This was the future in the 1970s. Computer Space 1971. © Al Kossow
Dave Standen jumps, high-kicks and blasts his way through Game-On, currently showing at the Science Museum in London until February 26 2007.
Ever wanted to spend the day attempting to rescue your girlfriend from an angry, barrel wielding, over-sized monkey or skateboarding across the urban landscapes of America?
How about entering a go-kart race, competing against a toadstool, the world’s most famous plumber and the same livid, cask-hurling ape from earlier? If so, a new exhibition at London’s Science Museum, showcasing over 40 years of computer gaming, can cater for your needs.
While Game On, sponsored by corporate leviathan Nintendo and organised by the Barbican Art Gallery, offers a comprehensive overview of video game history, it also manages to create the world’s greatest arcade.
Some might wonder why an exhibition on gaming is relevant, but when you consider that there are 26.5 million gamers in the UK alone, fuelling an industry that generated £1.2 billion in revenue in 2005, it becomes apparent why this is a must-see.
The Ingersoll Pong Console. © Barbican Art Galleries/Peter Noble
Split into 13 sections with more than 120 games on display, most of which are playable, the exhibition traces the timeline between Space War, a game created in 1962 by MIT researcher Steve Russell, played on the DEC PDP-1 computer, to the cutting edge games made for modern consoles like the Nintendo DS and the Xbox 360.
As Gaetan Lee, programmes developer at the Science Museum explains: “Nowhere else will people be able to see the entire history of the games industry laid out, explained and ready to play.”
Each section is completely interactive and one of the highlights is the segment devoted to the early arcade classics. Here, you can blast your way down memory lane, playing 80s classics like Donkey Kong, Space Invaders and Centipede.
There’s also a chance to play seminal 70s game Pong, and the archetypal 80s game Pac Man, as both are projected, cinema style, onto a wall.
A classic - the Atari 1980s console that brought us Space Invaders. © Science Museum
The exhibition doesn’t just focus on gaming though. There are listening posts, where the discerning fan can endure the heavily synthesized music which featured in early games, most notably Tim Folin’s work on Agent X, Ghosts and Ghouls and Gauntlet 3, or Rob Hubbard’s soundscapes, as featured on Warhawk and Saxion Loader.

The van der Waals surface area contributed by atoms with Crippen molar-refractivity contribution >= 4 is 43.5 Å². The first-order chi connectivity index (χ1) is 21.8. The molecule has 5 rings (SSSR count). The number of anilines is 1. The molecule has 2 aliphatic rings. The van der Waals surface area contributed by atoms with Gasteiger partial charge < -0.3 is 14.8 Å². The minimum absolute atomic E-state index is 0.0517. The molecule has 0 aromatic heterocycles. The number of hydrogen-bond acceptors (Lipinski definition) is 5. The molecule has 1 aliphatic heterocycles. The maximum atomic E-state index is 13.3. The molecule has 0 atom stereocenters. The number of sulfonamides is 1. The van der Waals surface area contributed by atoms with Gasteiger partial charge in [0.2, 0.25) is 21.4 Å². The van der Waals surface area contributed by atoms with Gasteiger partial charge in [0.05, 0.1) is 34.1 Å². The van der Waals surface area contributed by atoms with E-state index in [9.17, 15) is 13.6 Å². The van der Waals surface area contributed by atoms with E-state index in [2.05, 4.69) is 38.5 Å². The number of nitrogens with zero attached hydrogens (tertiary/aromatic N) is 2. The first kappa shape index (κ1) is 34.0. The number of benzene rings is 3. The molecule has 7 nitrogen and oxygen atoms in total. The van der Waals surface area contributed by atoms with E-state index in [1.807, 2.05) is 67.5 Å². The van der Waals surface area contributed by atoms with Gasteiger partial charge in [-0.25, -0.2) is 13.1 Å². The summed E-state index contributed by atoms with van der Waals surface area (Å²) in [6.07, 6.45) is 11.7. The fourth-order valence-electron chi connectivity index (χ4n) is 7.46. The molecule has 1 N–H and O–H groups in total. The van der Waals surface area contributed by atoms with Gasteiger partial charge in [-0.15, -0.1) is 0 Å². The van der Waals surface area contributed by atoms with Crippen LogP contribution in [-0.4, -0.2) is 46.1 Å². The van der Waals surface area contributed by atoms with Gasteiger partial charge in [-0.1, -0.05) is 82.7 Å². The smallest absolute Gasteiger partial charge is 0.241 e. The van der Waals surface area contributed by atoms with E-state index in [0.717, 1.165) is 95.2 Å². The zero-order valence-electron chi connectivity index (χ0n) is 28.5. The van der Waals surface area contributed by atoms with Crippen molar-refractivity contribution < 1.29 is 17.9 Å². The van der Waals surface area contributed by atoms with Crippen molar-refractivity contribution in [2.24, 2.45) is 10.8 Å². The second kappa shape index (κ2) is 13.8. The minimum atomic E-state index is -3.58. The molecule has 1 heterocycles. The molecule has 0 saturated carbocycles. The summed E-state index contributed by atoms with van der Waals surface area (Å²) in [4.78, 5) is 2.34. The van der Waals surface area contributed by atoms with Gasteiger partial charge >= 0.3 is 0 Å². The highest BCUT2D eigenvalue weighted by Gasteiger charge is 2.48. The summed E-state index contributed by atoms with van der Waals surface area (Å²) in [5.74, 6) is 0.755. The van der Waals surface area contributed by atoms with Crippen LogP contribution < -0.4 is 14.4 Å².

It is impossible not to compare this early computer music, simplified due to the limitations of the format it inhabited, to the soundtracks of contemporary games, where acts such as Coldcut (their song Atomic Moog 2000 featured on Driven/Extreme Sports) and The Chemical Brothers (Chemical Beats was on the incredibly popular Wipeout soundtrack) lend their work to a cross-genre marketing dream.
Nothing shows the progression of console games more than the handheld display. Manufacturers have always sought perfection when it comes to handheld consoles because, if they can persuade their audience to carry the product with them wherever they go, then they’ve won half the marketing battle.
The array starts with the bulky early tabletops such as Frogger and Ms Pac Man, through to the ungainly Atari Lynx and ending with the sleek and streamlined Nintendo DS Lite, a console that is threatening to challenge the all conquering PSP for the handheld crown.
Video gaming - 70s style. © Science Museum
One game featured in the exhibition epitomises how the industry attempts to smash through as many boundaries as possible. Chillingham, developed by Bavisoft, is aimed at the blind and visually impaired and utilises sound in its attempt to take players through a quest to rescue a friend.
While it is easy to get caught up in the interactive side of the exhibition, organisers have been careful to use artwork, specially commissioned from artist Jon Burgerman, and displays, to ask relevant and important questions that often dog the gaming industry like: ‘is gaming to blame for our super-sized kids?’ and ‘do games make kids violent?’
Whereas the former query is highly debatable the couch potato factor is being countered by the use of games such as Dance Dance Revolution, which involves shaking your thing to vigorous routines on a specialised mat. The game has even been introduced into some schools, predominantly in West Virginia. The latter question is hard to take seriously when you’re elbowing small children out of the way, after an hour long wait, for a go on Atari’s legendary 1983 arcade game and film crossover, Star Wars.
It isn’t until witnessing this exhibition that you realise how entrenched the video game medium has become in contemporary society or how quickly it has evolved in the last 40 years.
The simplicity of games such as Donkey Kong compared to the complexity of later classics like Tomb Raider show how far the genre has progressed, despite the latter looking dated by today’s standards. In terms of playability, however, the two games can happily stand side by side both displaying a timeless appeal.
A visitor to Game On gets to grips with an old favourite. © Science Museum
Game On manages to highlight the ever deteriorating boundaries that exist between genres, as film, music, gaming and art all overlap to create a hybrid of unimaginable proportions and without limits.
It’s also great for sampling the world of video games and blasting, vaporising and high-kicking the hell out of anyone that crosses your virtual path.